Michalak, Stanley (J., Jr.) 1938-

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MICHALAK, Stanley (J., Jr.) 1938-

PERSONAL: Born December 16, 1938, in Reading, PA; son of Stanley J., Sr. (a truck mechanic) and Rose (a factory worker) Michalak; married June 23, 1963; wife's name Eleanor (marriage ended); married Beverly Bimes, January 6, 1984; children: (first marriage) Sarah, David. Ethnicity: "Polish-Czech." Education: Albright College, A.B. (magna cum laude), 1960; Princeton University, Ph.D., 1967. Politics: "Republican Conservative." Religion: Roman Catholic. Hobbies and other interests: Piano (classical, jazz), gardening.

ADDRESSES: Home—1585 Hunsicker Rd., Bird-in-Hand, PA 17505. Office—Department of Government, Franklin and Marshall College, Lancaster, PA 17604-3003. E-mail[email protected].

CAREER: Ohio State University, Columbus, visiting lecturer in political science, summers, 1964-66; Franklin and Marshall College, Lancaster, PA, assistant professor, 1966-71, associate professor, 1971-80, professor of government, 1980—, department chair, 1973-76, 1980-82, director of Center for Liberal Arts and Society, 1999-2002, director of Learn and Serve Program, 2000-02. University of Montana, visiting assistant professor, 1968; Indiana University—Bloomington, visiting assistant professor, 1969-70; Foreign Policy Research Institute, Philadelphia, PA, visiting research fellow, 1979-81.


United States National Security Issues, Consortium for International Studies Education, 1978.

UNCTAD: An Organization Betraying Its Mission, Heritage Foundation (Washington, DC), 1983.

(Editor, with Robert C. Gray, and contributor) American Foreign Policy: From the Seventies to the Eighties, Harper & Row (New York, NY), 1984.

Competing Conceptions of American Foreign Policy: World Views in Conflict, HarperCollins (New York, NY), 1992.

A Primer in Power Politics: Five Easy Lessons, Scholarly Resources (Wilmington, DE), 2001.

Contributor to books, including The United Nations in the International System, edited by Leon Gordenker, Princeton University Press (Princeton, NJ), 1971; andThe United Nations in the World Political Economy: Essays in Honor of Leon Gordenker, Macmillan Press (New York, NY), 1989. Contributor to periodicals, including USA Today, College Teaching, Liberal Education, Washington Quarterly, International Studies Quarterly, World Politics, Journal of Higher Education, Intellect, and Backgrounder.

WORK IN PROGRESS: Research on liberalism and independent politics; research on "place-in-the-sun revisionists."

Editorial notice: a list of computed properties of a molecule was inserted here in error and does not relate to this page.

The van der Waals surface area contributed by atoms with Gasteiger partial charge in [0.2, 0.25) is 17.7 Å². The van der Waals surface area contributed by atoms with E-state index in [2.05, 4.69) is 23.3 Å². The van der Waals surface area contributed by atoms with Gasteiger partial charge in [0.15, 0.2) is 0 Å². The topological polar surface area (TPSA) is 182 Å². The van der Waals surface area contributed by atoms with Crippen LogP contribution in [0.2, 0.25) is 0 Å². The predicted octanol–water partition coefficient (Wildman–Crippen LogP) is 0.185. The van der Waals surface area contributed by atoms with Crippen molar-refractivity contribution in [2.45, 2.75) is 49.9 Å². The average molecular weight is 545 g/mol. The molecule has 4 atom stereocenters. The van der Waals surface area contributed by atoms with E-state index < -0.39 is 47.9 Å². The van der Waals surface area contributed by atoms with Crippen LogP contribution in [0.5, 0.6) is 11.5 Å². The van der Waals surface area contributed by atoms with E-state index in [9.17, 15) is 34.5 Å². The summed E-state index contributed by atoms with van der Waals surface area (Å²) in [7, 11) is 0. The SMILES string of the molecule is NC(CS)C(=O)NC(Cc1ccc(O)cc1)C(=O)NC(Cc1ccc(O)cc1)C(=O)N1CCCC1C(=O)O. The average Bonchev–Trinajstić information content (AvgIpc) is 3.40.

SIDELIGHTS: Stanley Michalak told CA: "My book A Primer in Power Politics: Five Easy Lessons was written to provide a clear and jargon-free introduction to humanistic political realism. The need for such a book seemed obvious to me very early in the post-cold war era. Despite the success of the United Nations in rolling Saddam Hussein out of Kuwait, George Bush's new world order never materialized, and the United Nations failed to 'take over,' as the head of the American branch of the United Nations Association urged. Nor did principle replace power and interests in America's foreign policy as Roger Morris predicted at the beginning of the 1990s. President Clinton's 'assertive multilateralism' lasted hardly a year, and what followed was perhaps more futile uses of military force than has ever been undertaken by any American president.

"However, while underscoring the importance of anarchy, power, and structure, the humanistic realism presented in my primer also emphasizes purpose and limits: limits to the power that states can husband, limits to the utility of force, limits to reason, and limits to principles ungrounded in experience. Thus, this book is heir to the writings of such scholars and diplomats as Theodore Roosevelt, Frederick Schuman, Winston Churchill, E. H. Carr, Nicholas Spykman, Dean Acheson, Hans Morgenthau, Arnold Wolfers, George Kennan, Kenneth Thompson, Louis Halle, and Henry Kissinger.

"As prolific as these men have been in their own writings, there is no contemporary work that students or members of the public can turn to for a basic grounding in the oldest intellectual tradition in the discipline. Earlier introductions are all out of print or have not been updated since the 1980s.

"In addition to reaching students, I have also written this book for members of the general public. Over the past thirty-five years, I have led two lives: a professional life as a teacher of international politics and a personal life as a citizen, community member, neighbor, and relative. In each of these lives, I have had innumerable conversations about questions of international politics and foreign policy, and what has continually struck me is how, on issue after issue—from Vietnam to Bosnia—the nonspecialists were, all too often, more sensible and more realistic than scholars who had spent their working lives studying such questions.

"Few people in the academic world write for the general public any more. Consequently, there is a widening gap between research and reality as scholars and citizens live in separate worlds. Thus, my primer seeks to help bridge that gap by giving members of the public greater confidence that their fundamental instincts are sound and that they should not feel embarrassed by their lack of 'education' in the face of experts or professionals. My purpose is not to instruct the general public, but to confirm what many intuitively know on the basis of experience.

"However, one point must be made absolutely clear. Nothing in this primer should be considered an endorsement or glorification of power politics, violence, or amorality. My purpose is neither to blame nor to applaud, but to understand."